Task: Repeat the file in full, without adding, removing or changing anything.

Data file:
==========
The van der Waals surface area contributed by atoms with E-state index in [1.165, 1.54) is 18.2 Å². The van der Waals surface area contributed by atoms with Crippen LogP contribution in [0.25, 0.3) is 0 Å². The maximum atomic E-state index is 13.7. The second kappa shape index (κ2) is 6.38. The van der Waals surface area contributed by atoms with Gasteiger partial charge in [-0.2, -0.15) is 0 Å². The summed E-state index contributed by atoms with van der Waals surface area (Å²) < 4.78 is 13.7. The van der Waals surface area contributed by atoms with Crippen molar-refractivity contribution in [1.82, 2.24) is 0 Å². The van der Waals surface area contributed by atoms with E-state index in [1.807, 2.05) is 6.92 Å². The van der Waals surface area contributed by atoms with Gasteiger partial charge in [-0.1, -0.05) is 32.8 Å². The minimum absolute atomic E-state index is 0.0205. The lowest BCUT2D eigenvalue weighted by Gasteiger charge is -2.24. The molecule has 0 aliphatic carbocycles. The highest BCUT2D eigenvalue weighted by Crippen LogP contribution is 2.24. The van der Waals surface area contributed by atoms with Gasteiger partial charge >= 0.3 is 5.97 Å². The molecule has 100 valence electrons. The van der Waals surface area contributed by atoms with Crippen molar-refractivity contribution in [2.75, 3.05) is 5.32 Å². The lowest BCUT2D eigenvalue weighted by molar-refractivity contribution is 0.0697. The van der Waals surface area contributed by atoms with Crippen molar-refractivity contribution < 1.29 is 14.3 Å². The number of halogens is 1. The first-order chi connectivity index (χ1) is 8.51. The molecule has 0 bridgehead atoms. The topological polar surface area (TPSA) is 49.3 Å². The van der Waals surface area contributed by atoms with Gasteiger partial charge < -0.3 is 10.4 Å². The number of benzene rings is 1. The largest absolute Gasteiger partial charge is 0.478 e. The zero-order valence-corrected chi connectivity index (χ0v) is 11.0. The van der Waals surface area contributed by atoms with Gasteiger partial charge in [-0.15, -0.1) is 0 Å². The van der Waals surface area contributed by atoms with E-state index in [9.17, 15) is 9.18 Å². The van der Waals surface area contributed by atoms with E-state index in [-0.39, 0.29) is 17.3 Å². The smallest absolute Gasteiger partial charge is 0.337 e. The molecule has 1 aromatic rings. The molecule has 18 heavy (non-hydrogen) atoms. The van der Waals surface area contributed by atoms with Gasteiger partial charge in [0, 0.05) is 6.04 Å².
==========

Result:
The van der Waals surface area contributed by atoms with E-state index in [1.165, 1.54) is 18.2 Å². The van der Waals surface area contributed by atoms with Crippen LogP contribution in [0.25, 0.3) is 0 Å². The maximum atomic E-state index is 13.7. The second kappa shape index (κ2) is 6.38. The van der Waals surface area contributed by atoms with Gasteiger partial charge in [-0.2, -0.15) is 0 Å². The summed E-state index contributed by atoms with van der Waals surface area (Å²) < 4.78 is 13.7. The van der Waals surface area contributed by atoms with Crippen molar-refractivity contribution in [1.82, 2.24) is 0 Å². The van der Waals surface area contributed by atoms with E-state index in [1.807, 2.05) is 6.92 Å². The van der Waals surface area contributed by atoms with Gasteiger partial charge in [-0.1, -0.05) is 32.8 Å². The minimum absolute atomic E-state index is 0.0205. The lowest BCUT2D eigenvalue weighted by Gasteiger charge is -2.24. The molecule has 0 aliphatic carbocycles. The highest BCUT2D eigenvalue weighted by Crippen LogP contribution is 2.24. The van der Waals surface area contributed by atoms with Gasteiger partial charge >= 0.3 is 5.97 Å². The molecule has 100 valence electrons. The van der Waals surface area contributed by atoms with Crippen molar-refractivity contribution in [2.75, 3.05) is 5.32 Å². The lowest BCUT2D eigenvalue weighted by molar-refractivity contribution is 0.0697. The van der Waals surface area contributed by atoms with Crippen molar-refractivity contribution < 1.29 is 14.3 Å². The number of halogens is 1. The first-order chi connectivity index (χ1) is 8.51. The molecule has 0 bridgehead atoms. The topological polar surface area (TPSA) is 49.3 Å². The van der Waals surface area contributed by atoms with Gasteiger partial charge < -0.3 is 10.4 Å². The number of benzene rings is 1. The largest absolute Gasteiger partial charge is 0.478 e. The zero-order valence-corrected chi connectivity index (χ0v) is 11.0. The van der Waals surface area contributed by atoms with Gasteiger partial charge in [-0.15, -0.1) is 0 Å². The van der Waals surface area contributed by atoms with E-state index in [9.17, 15) is 9.18 Å². The van der Waals surface area contributed by atoms with E-state index in [-0.39, 0.29) is 17.3 Å². The smallest absolute Gasteiger partial charge is 0.337 e. The molecule has 1 aromatic rings. The molecule has 18 heavy (non-hydrogen) atoms. The van der Waals surface area contributed by atoms with Gasteiger partial charge in [0, 0.05) is 6.04 Å².